Structure over Story- the new style over substance?
However, the clearer the narrative eventually becomes, it becomes less clear as to why The Sense of an Ending wasn’t told in a more coherent manner between the two time frames, instead of gradually spoon feeding information. For a film that feels so calculated in its chronology screwing plotting, it winds up feeling underwritten; it coasts by on its quasi-mysterious elements, only for the eventual reveal to not be fully revealed, leaving the audience to either try to place the final piece of the jigsaw puzzle together or merely assume that the worst has happened. This may be keeping true to the source material, but the way it unfolds on screen is proof that the story hasn’t translated too well between the two mediums.
It seems like screenwriter Nick Payne (a playwright in his screenwriting debut) spent more time during the writing process mapping out how best to unfold the onslaught of dramatic revelations, as opposed to developing believable characters to attach these revelations to. This is an unusual criticism to level at a writer who has received universal praise for his prior stage work, especially the attention to detail he affords his characters. His work has proved to be catnip for high calibre actors – Jake Gyllenhaal, for example, recently appeared in the lead role of his play Constellations on Broadway.
Payne’s success on the stage is the likeliest factor that has attracted the stellar ensemble cast of respected character actors here- more so than the prestige book adaptation, or the involvement of a critically acclaimed director on his sophomore feature. It is unfortunate that the roles they have been given are underwritten, as they are all merely pawns who have to act in accordance with whichever revelation is to be repressed or unleashed at any given moment.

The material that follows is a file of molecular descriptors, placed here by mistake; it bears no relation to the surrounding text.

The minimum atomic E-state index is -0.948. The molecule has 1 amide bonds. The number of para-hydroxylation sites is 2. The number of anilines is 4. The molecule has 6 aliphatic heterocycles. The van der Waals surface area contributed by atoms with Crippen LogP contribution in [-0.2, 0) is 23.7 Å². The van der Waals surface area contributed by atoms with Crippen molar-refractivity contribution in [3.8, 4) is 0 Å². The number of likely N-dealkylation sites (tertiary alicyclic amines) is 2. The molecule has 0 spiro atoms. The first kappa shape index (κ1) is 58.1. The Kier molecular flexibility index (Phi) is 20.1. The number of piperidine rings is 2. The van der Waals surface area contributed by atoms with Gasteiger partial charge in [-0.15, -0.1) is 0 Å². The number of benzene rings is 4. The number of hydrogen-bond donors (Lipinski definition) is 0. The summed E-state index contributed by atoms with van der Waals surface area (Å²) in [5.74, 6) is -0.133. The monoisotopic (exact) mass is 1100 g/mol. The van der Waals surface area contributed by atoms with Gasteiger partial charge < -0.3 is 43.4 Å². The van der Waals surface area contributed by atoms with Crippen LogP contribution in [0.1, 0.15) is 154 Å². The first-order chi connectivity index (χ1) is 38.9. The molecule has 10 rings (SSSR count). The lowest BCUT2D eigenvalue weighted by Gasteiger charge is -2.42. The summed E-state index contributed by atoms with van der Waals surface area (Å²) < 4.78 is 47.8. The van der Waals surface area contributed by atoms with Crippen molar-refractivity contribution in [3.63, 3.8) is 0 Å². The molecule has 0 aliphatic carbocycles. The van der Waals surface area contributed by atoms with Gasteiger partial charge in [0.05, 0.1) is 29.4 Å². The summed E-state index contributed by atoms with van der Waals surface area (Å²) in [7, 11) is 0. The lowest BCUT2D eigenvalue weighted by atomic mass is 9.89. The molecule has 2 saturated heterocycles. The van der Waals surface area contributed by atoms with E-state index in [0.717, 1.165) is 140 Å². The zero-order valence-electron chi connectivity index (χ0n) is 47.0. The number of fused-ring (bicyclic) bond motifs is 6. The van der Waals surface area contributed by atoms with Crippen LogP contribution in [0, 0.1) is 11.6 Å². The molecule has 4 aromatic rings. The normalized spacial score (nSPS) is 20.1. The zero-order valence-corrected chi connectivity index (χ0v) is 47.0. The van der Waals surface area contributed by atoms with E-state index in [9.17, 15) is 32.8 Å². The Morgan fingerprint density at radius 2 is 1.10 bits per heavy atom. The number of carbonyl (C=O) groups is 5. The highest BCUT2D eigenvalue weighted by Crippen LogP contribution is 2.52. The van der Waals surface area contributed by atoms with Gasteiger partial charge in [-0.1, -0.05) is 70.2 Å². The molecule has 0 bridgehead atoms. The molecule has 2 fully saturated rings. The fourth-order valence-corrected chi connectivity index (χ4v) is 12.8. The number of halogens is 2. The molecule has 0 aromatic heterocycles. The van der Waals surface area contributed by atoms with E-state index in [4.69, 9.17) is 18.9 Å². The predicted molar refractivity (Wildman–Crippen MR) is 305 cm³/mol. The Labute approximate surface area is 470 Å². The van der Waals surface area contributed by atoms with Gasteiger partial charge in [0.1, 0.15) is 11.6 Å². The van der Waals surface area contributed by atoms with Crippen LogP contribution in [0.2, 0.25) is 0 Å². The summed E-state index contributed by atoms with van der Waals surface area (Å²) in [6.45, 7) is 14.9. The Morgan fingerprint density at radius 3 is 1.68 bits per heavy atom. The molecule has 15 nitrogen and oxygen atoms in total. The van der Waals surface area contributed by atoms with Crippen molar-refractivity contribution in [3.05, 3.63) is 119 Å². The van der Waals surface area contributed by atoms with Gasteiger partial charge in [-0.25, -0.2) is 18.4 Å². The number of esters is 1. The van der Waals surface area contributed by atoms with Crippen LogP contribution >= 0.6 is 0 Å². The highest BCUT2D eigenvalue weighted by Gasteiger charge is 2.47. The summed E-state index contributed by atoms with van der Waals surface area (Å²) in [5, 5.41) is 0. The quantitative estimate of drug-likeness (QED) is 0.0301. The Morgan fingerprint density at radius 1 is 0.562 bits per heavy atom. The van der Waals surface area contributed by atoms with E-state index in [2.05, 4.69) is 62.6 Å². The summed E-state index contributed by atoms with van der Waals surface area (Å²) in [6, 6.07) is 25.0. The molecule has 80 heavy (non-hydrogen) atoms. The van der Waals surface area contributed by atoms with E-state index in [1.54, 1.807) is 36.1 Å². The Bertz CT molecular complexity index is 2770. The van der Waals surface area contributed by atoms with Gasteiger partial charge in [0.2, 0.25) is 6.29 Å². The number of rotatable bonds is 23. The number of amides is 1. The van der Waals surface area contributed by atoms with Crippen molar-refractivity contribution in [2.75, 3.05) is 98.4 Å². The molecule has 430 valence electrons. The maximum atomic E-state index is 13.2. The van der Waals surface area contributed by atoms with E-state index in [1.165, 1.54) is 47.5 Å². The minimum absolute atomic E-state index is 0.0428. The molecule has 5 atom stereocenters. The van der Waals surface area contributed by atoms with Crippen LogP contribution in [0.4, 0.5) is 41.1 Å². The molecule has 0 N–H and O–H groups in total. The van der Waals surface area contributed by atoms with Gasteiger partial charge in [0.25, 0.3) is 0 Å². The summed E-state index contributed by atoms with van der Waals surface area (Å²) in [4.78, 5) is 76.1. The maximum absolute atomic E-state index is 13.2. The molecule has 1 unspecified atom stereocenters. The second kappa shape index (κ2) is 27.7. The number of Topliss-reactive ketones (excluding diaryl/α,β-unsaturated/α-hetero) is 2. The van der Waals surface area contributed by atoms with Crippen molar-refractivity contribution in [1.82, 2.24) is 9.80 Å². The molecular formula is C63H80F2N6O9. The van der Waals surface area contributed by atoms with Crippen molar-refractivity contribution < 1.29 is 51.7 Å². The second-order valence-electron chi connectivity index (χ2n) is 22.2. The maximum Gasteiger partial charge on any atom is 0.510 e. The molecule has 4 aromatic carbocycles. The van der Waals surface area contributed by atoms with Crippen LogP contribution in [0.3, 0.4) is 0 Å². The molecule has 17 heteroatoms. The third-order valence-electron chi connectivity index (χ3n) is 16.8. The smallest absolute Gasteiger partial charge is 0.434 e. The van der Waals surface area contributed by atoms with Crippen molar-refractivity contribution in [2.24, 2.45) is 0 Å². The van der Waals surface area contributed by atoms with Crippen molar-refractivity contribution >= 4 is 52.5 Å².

Actors like Broadbent and Rampling can never be dull to watch – but they can be frustrating when you know their performances are being repressed by the narrative constraints, more so than the feeling of emotional repression that they are meant to be portraying.
Batra should be commended for following his simplistic debut feature with a story altogether more ambitious – even if it does mark his second epistolary narrative in a row. However, it is impossible to shake the feeling that The Sense of an Ending makes more sense as a novel than a feature film; on screen, it feels like it would be impossible to accurately convey the emotional repression of Julian Barnes’ prose in a way that doesn’t feel underwritten when placed atop a narrative spanning fifty years. It is a commendable effort from both director and cast, but it can’t be viewed as anything other than an admirable failure at best.
Which novel adaptations didn’t translate to the screen? Tell us in the comments below!
The Sense of an Ending was released in the UK on April 14, 2017 and was released in the United States on March 10, 2017. For all international release dates, see here.